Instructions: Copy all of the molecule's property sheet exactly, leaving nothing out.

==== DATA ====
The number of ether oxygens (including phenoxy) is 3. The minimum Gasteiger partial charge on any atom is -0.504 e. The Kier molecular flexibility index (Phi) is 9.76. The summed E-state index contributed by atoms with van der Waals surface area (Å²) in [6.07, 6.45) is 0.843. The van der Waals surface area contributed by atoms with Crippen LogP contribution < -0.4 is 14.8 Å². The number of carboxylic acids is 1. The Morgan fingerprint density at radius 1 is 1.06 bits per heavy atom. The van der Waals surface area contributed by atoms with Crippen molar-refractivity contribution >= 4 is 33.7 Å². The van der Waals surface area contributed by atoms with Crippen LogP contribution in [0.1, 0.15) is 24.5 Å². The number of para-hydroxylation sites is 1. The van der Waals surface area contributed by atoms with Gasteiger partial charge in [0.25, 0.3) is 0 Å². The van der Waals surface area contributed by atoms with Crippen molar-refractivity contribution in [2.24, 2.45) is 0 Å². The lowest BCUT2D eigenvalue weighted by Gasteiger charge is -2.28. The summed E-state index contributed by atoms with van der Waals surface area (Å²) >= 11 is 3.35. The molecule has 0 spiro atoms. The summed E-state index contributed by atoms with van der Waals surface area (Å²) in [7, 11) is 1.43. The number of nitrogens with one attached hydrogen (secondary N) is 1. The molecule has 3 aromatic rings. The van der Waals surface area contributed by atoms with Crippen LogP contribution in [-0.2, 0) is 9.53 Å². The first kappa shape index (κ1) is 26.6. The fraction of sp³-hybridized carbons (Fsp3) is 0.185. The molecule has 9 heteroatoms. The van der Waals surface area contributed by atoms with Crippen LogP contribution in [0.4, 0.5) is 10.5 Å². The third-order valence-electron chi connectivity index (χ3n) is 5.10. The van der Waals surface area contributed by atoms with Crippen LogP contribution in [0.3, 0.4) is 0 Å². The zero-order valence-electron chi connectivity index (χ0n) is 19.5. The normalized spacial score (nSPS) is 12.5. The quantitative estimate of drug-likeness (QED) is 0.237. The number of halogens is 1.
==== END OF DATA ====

The number of ether oxygens (including phenoxy) is 3. The minimum Gasteiger partial charge on any atom is -0.504 e. The Kier molecular flexibility index (Phi) is 9.76. The summed E-state index contributed by atoms with van der Waals surface area (Å²) in [6.07, 6.45) is 0.843. The van der Waals surface area contributed by atoms with Crippen LogP contribution < -0.4 is 14.8 Å². The number of carboxylic acids is 1. The Morgan fingerprint density at radius 1 is 1.06 bits per heavy atom. The van der Waals surface area contributed by atoms with Crippen molar-refractivity contribution >= 4 is 33.7 Å². The van der Waals surface area contributed by atoms with Crippen LogP contribution in [0.1, 0.15) is 24.5 Å². The number of para-hydroxylation sites is 1. The van der Waals surface area contributed by atoms with Gasteiger partial charge in [0.25, 0.3) is 0 Å². The van der Waals surface area contributed by atoms with Crippen molar-refractivity contribution in [2.24, 2.45) is 0 Å². The lowest BCUT2D eigenvalue weighted by Gasteiger charge is -2.28. The summed E-state index contributed by atoms with van der Waals surface area (Å²) >= 11 is 3.35. The molecule has 0 spiro atoms. The summed E-state index contributed by atoms with van der Waals surface area (Å²) in [7, 11) is 1.43. The number of nitrogens with one attached hydrogen (secondary N) is 1. The molecule has 3 aromatic rings. The van der Waals surface area contributed by atoms with Crippen LogP contribution in [-0.2, 0) is 9.53 Å². The first kappa shape index (κ1) is 26.6. The fraction of sp³-hybridized carbons (Fsp3) is 0.185. The molecule has 9 heteroatoms. The van der Waals surface area contributed by atoms with Crippen LogP contribution in [0.4, 0.5) is 10.5 Å². The third-order valence-electron chi connectivity index (χ3n) is 5.10. The van der Waals surface area contributed by atoms with Crippen LogP contribution in [0.3, 0.4) is 0 Å². The zero-order valence-electron chi connectivity index (χ0n) is 19.5. The normalized spacial score (nSPS) is 12.5. The quantitative estimate of drug-likeness (QED) is 0.237. The number of halogens is 1.